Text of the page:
The very first obstacle a prosecutor must overcome is the test for relevancy. In other words, one must ask "Does the witness's testimony tend to prove or negate the issues present in the case?" If a witness's testimony is NOT relevant to the issues at hand, he/she may not testify.
This is extremely important because prosecutors will routinely try to admit the testimony of people who are not relevant to the issues, to help bolster their case. For example, the prosecution in a domestic violence case is not permitted to introduce testimony that the defendant has a criminal record for DUI.
The fact that a criminal defendant may or may not have operated a motor vehicle at some time in the past, while impaired, has absolutely no bearing on whether or not he slapped his wife across the face in an unrelated incident.
Thus, a witness's testimony must be relevant, if it is to be admitted in court.
Is the Witness Testimony Credible?
After relevancy, a criminal defense lawyer must next consider whether or not a potential witness has credibility problems. A witness may lack credibility if he/she has given inconsistent statements, makes incredulous claims, or is otherwise proven to be unreliable.
A criminal defense lawyer must determine whether or not the witness was in a position to make the observations he/she is testifying about. Likewise, it is equally important to find out if the witness made his/her observations in context.
In other words, even if we were to assume the witness is honest, is there any other reason to doubt what he/she is saying? For example, if a witness claims to identify an attacker and it is determined that the witness's only observation of the alleged attacker was made from across the street, as the defendant drove by in a moving vehicle with tinted windows, the witness's belief that he saw a person matching the defendant's description may be suspect.
Does Other Evidence Contradict the Witness's Testimony?
Even when people testify to the best of their ability and tell the truth, that does not mean they are correct in their assertions. Sometimes people are mistaken about what they observe. Such mistakes can occur because of environmental factors, such as darkness or rain, physical limitations like poor eyesight, situation stress, or simply from a lack of paying attention.
When a person is being prosecuted for a crime, his/her freedom is at stake. For this reason, it is imperative for a criminal defense lawyer to flush out every possible reason why a witness may be mistaken, even when the witness is an honest witness.
To accomplish this, a criminal defense lawyer may look to other evidence in the case. For example, do the witnesses give varying accounts of what happened? In the alternative, do different witnesses give different descriptions of the suspect?
Ultimately, all testimony and evidence must be read in context to make sure they are harmonious and not contradictory.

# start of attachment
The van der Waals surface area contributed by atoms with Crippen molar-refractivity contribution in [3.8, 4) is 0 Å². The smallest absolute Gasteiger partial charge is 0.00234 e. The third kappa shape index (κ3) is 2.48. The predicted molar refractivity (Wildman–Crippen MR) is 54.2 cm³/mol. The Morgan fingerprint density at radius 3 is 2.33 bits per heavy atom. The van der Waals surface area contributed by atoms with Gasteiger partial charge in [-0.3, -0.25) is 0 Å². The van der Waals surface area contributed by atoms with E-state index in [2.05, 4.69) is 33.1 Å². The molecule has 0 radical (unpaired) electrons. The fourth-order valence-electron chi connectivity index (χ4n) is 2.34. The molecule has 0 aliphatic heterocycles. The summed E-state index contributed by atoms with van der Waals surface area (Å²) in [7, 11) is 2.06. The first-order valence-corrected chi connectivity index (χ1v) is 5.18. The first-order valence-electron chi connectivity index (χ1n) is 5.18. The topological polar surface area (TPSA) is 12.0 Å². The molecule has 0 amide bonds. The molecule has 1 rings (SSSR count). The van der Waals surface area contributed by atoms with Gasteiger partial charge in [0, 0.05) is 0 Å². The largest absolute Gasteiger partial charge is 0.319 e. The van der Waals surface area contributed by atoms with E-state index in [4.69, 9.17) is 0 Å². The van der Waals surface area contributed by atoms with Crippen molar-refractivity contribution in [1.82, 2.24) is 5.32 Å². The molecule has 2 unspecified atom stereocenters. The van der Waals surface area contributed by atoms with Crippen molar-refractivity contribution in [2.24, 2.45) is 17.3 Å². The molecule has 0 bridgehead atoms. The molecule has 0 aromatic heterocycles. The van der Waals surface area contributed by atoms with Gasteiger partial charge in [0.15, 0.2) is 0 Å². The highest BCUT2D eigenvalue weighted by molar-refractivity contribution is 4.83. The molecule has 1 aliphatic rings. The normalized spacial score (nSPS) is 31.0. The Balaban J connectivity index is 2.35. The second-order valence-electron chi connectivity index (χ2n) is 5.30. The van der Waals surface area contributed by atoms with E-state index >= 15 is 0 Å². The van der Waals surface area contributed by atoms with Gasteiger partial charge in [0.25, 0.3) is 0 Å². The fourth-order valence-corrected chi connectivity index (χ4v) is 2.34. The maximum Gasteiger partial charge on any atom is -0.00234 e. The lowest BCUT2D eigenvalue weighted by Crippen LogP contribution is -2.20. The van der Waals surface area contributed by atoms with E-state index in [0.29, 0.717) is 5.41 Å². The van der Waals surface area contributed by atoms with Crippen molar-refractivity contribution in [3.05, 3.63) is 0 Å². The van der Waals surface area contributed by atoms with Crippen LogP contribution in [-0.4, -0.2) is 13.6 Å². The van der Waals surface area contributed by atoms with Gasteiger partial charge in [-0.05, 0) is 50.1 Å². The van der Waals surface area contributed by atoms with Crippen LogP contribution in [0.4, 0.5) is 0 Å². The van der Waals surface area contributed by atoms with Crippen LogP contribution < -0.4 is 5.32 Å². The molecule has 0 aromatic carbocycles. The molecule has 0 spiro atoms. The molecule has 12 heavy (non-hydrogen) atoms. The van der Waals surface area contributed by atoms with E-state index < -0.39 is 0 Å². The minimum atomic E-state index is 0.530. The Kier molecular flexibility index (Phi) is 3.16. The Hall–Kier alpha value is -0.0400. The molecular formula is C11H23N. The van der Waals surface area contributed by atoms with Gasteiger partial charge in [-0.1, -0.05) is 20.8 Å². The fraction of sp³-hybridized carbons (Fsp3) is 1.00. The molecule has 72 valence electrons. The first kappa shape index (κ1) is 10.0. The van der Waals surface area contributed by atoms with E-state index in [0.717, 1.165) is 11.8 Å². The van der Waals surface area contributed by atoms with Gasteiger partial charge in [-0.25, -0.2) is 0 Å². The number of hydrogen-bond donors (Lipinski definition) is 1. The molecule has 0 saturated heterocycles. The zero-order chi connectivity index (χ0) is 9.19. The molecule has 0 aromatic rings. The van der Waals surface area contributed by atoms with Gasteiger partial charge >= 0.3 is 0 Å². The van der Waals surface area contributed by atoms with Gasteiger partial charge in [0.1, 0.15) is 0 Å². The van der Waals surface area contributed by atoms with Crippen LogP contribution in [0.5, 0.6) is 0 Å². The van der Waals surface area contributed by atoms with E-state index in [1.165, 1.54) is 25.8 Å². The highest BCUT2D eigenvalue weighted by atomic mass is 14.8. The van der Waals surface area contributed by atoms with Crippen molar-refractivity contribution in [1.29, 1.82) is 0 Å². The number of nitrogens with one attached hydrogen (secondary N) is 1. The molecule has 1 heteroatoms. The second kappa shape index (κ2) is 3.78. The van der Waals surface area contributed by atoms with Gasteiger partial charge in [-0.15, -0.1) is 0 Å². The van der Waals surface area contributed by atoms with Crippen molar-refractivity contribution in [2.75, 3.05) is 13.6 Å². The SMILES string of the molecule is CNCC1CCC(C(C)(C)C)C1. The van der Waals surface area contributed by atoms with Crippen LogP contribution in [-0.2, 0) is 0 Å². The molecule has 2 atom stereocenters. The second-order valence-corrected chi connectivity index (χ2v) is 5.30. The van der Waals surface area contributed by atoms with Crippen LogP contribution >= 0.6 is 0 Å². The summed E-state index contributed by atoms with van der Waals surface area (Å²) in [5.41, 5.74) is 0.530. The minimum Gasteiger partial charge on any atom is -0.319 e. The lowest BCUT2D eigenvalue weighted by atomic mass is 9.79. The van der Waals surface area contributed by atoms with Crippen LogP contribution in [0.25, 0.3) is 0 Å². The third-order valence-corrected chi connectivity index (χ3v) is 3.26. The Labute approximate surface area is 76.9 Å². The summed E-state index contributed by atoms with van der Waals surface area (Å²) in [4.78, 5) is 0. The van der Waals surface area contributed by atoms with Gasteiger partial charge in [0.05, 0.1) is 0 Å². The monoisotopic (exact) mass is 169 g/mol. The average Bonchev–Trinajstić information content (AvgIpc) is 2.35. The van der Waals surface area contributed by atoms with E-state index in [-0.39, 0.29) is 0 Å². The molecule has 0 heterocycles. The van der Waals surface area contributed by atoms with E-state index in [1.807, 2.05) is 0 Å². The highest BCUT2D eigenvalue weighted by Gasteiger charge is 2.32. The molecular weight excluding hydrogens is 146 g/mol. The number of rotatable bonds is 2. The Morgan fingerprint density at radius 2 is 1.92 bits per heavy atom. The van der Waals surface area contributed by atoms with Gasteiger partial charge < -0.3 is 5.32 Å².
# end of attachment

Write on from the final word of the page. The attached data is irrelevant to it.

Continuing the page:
Expert Witness Testimony
Generally speaking, witnesses may only opine about matters that are knowable by a lay person. For example, a person may estimate the speed of a moving car without being accepted by the court as an expert in physics.
However, before an opinion about non-lay matters may be given, a witness must be accepted by the court as an expert. Additionally, an expert witness may only render opinions on matters that he/she has been accepted as an expert in.
For example, a fingerprint expert is not permitted to testify about cause of death because such an opinion is clearly outside the realm of fingerprint evidence.
Like other testimony, an expert witness is also subject to the relevancy test. Not only must the witness's area of expertise be relevant, but the subject matter of his/her opinion must also be relevant.
Expert testimony must also be credible. Determining whether or not it is consistent with other evidence or other expert testimony is equally important.
While this guide was not intended to be comprehensive, it was meant to direct the reader's attention to some of the most important issues present when dealing with witness testimony. When a person is prosecuted for a criminal offense, his/her freedom and reputation is at stake.
For that reason, a criminal defense lawyer must diligently address each of the claims made by the prosecution's witnesses. Such claims must be checked for relevance, credibility, integrity, and consistency. By challenging witness testimony in this way, a criminal defense lawyer is able to uncover latent defenses that can be used for the client's benefit.
In some cases, uncovering such defenses can make the difference between a wrong conviction and justice.
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